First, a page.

Banking as a Service Pt. 1: Is BaaS the next big digital push for traditional banks?

June 13, 2017 Portfolio Management
Banking as a service lets financial firms offer agile product solutions.

To gain a competitive edge, banks first looked to fintech companies to provide more innovative financial services. This partnership gave financial institutions the sophisticated tools they needed to leverage the cloud and create a frictionless customer experience.

Now fintechs are starting to acquire their own banking licenses. Combined, these mergers have created the environment that allows for Banking as a Service to blossom, helping traditional banks evolve even further.

The growing popularity of X as a Service

Full-scale Software as a Service is a relatively recent advancement in the IT sector, as digital storage options have become cheaper and more affordable for large companies like Amazon, Microsoft and Apple. With the robust and secure hosting capabilities offered by these tech giants, businesses in every industry began hosting their platforms and programs on the cloud, eliminating the need for in-house servers and providing instantaneous upgrades.

This development has given rise to X as a Service (XaaS), as cloud computing makes IT more cost-effective, easily integrated and more widely available to everyone. While the most common manifestations of this phenomenon include Platform as a Service (PaaS), Infrastructure as a Service (IaaS) and Data as a Service (DaaS), Banking as a Service (BaaS) has become a driving force in digitalization of the financial sector.

Cloud computing technology forms the foundation for the rise of frictionless Banking as a Service.Cloud computing technology forms the foundation for the rise of frictionless Banking as a Service.

BaaS unbundles the financial sector

Seeking to leverage the digital innovation available through cloud services, innovative firms and institutions have created BaaS solutions. Different mobile/internet disruptors are contributing to an "unbundling" of financial services through specialized fintech companies. This creates many more options for banks to utilize a variety of agile product solutions and updated pricing models to enhance business value.

By stitching together an architecture of plug-and-play apps, BaaS creates a frictionless user experience. Customers are flocking to frictionless banks that have partnered with fintechs to provide seamless and secure transactions, Business World reported. If people have to grab a debit or credit card from their wallet to make a purchase, it already feels like too much of an effort. Giving customers the ability to take advantage of banking options from their smartphone or PC makes them more likely to use the services.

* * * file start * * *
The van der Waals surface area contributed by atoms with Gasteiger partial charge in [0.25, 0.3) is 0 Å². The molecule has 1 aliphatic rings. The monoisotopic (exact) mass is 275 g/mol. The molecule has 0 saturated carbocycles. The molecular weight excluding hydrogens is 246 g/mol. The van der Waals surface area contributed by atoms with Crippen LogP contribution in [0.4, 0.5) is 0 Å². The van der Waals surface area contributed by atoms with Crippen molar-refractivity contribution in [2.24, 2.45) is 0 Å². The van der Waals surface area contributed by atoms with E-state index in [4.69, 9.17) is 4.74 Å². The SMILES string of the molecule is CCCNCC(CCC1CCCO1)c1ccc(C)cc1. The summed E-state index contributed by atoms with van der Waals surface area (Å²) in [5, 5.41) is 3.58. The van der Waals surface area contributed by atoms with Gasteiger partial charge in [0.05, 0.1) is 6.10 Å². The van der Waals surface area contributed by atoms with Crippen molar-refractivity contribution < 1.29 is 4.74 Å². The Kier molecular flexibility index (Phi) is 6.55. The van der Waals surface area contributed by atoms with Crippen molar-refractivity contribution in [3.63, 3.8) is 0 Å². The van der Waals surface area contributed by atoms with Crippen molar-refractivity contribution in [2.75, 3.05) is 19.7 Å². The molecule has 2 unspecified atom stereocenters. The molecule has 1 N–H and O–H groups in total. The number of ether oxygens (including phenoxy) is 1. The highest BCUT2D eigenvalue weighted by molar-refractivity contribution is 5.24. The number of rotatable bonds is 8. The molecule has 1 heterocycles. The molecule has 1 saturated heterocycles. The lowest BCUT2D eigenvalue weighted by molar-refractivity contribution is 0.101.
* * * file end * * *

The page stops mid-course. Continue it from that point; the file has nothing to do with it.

In addition, while banks increasingly morph into tech companies, fintechs are stepping into banking. While current U.S. regulations play catch-up with the the rapid speed of fintech innovation, European institutions are trailblazing new BaaS options. Across the pond, the U.K. is testing out a "regulatory sandbox" to experiment with fintech products in a live environment, according to Politico.

Meanwhile, German regulators granted a special banking license to solarisBank, formed by FinLeap, a fintech startup incubator, reported American Banker. The granting of the license will now allow solarisBank to provide account and transaction services, compliance and trust solutions, working capital financing and online loans to other fintech companies.

What makes a bank frictionless?

Although U.S. regulations might be a bit behind the curve on this matter, there are still ample options for banks to take advantage of these unbundled packages. Gartner made some insightful recommendations for bank CIOs in its 2016 publication, "Digital Innovation in Banks: IT Infrastructure Modernization Accelerates Progress."

First, review the options for partnering with non-financial firms to deliver sophisticated customer engagement expertise. This includes tech companies and data analytics firms.

Next, work with digital banking providers on implementing open architecture software that "supports traditional and mobile browsers, as well as native hybrid technologies."

Of particular note was the recommendation for banks to "update their delivery architecture to separate customer-facing presentation from bank transactions and to support delivery of functionality to any device or browser." This factor will be crucial for operating a frictionless financial firm that truly provides seamless and innovative services.